1. Whether Request Was Improperly Limited to Records Relating to Criminal Investigations

The CRS is a centralized records system containing administrative, applicant, criminal, personnel, and other files compiled for law enforcement purposes. Argall Decl. ¶ 6. The FBI interpreted plaintiff's request as seeking access to records relating to Swartz in the context of a specific law enforcement investigation. Id. Mr. Argall explains that records responsive to plaintiff's request therefore would be " of a criminal investigative nature and responsive records would reside in the CRS." Id. This statement leaves open the possibility that records relating to Swartz outside the context of a criminal investigation may be located in databases other than the CRS. Id.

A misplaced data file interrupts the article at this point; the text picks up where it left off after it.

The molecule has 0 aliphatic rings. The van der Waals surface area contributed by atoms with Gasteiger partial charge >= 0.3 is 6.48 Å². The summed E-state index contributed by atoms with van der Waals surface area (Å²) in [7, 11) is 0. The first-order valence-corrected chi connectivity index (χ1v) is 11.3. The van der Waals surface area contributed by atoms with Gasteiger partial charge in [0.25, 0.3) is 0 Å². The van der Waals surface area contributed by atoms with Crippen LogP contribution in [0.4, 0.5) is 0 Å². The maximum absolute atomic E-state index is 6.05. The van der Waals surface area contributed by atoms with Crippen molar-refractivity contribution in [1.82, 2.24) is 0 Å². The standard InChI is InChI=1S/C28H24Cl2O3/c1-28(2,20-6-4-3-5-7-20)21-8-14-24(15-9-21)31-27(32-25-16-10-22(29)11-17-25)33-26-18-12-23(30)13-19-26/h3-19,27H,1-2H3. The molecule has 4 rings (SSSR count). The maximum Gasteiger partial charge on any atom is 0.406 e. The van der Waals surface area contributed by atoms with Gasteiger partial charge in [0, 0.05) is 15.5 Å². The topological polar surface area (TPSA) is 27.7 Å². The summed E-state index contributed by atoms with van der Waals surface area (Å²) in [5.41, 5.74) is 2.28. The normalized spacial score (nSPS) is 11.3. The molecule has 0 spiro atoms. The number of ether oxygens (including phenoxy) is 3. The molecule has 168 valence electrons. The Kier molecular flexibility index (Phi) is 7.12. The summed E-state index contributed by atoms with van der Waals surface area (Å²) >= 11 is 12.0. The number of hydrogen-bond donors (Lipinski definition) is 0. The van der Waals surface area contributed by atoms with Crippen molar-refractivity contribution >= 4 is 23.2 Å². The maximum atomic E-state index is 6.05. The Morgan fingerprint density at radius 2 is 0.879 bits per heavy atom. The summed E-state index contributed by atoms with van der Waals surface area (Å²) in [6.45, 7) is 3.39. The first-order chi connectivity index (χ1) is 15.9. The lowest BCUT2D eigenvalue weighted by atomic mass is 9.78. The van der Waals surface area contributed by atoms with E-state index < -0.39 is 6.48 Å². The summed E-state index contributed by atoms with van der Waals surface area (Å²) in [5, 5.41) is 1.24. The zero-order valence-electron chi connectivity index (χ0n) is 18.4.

The plaintiff maintains that his request was not confined to documents relating to a criminal investigation, and the Court agrees. Although some of the background information included in plaintiff's FOIA request discusses a criminal investigation of Swartz, the plaintiff's request appears to be much broader. In his FOIA request, the plaintiff stated:

I request disclosure of any and all records that were prepared, received, transmitted, collected and/or maintained by the FBI, the Terrorist Screening Center, the National Joint Terrorism Task Force, or any Joint Terrorism Task Force relating or referring to the deceased person Aaron H. Swartz.

Hardy Decl., Ex. A at 1; see also McKinley v. F.D.I.C., 807 F.Supp.2d 1, 7 (D.D.C. 2011) (when a request " reasonably describe[s] the records sought . . . an agency also has a duty to construe a FOIA request liberally" ) (quoting Nation Magazine v. U.S. Customs Serv., 71 F.3d at 890).